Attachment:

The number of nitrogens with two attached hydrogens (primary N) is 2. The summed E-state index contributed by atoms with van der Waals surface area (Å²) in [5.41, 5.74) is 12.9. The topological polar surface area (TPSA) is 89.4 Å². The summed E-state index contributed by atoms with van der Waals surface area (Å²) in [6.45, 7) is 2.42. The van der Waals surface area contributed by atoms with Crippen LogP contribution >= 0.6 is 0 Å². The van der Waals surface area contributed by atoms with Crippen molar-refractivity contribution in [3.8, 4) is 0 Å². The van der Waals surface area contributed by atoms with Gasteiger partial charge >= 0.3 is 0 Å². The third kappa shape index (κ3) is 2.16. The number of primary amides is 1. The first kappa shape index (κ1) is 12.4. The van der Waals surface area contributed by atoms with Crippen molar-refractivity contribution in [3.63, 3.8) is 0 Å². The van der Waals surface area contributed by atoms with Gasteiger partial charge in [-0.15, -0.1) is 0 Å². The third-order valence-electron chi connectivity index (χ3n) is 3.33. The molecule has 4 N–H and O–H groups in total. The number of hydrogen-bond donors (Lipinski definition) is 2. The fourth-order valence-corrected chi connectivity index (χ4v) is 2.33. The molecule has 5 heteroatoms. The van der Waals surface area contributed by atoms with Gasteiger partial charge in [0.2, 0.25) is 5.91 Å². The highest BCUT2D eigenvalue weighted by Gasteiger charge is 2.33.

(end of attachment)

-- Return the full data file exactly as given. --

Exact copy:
The number of nitrogens with two attached hydrogens (primary N) is 2. The summed E-state index contributed by atoms with van der Waals surface area (Å²) in [5.41, 5.74) is 12.9. The topological polar surface area (TPSA) is 89.4 Å². The summed E-state index contributed by atoms with van der Waals surface area (Å²) in [6.45, 7) is 2.42. The van der Waals surface area contributed by atoms with Crippen LogP contribution >= 0.6 is 0 Å². The van der Waals surface area contributed by atoms with Crippen molar-refractivity contribution in [3.8, 4) is 0 Å². The van der Waals surface area contributed by atoms with Gasteiger partial charge >= 0.3 is 0 Å². The third kappa shape index (κ3) is 2.16. The number of primary amides is 1. The first kappa shape index (κ1) is 12.4. The van der Waals surface area contributed by atoms with Crippen molar-refractivity contribution in [3.63, 3.8) is 0 Å². The van der Waals surface area contributed by atoms with Gasteiger partial charge in [-0.15, -0.1) is 0 Å². The third-order valence-electron chi connectivity index (χ3n) is 3.33. The molecule has 4 N–H and O–H groups in total. The number of hydrogen-bond donors (Lipinski definition) is 2. The fourth-order valence-corrected chi connectivity index (χ4v) is 2.33. The molecule has 5 heteroatoms. The van der Waals surface area contributed by atoms with Gasteiger partial charge in [0.2, 0.25) is 5.91 Å². The highest BCUT2D eigenvalue weighted by Gasteiger charge is 2.33.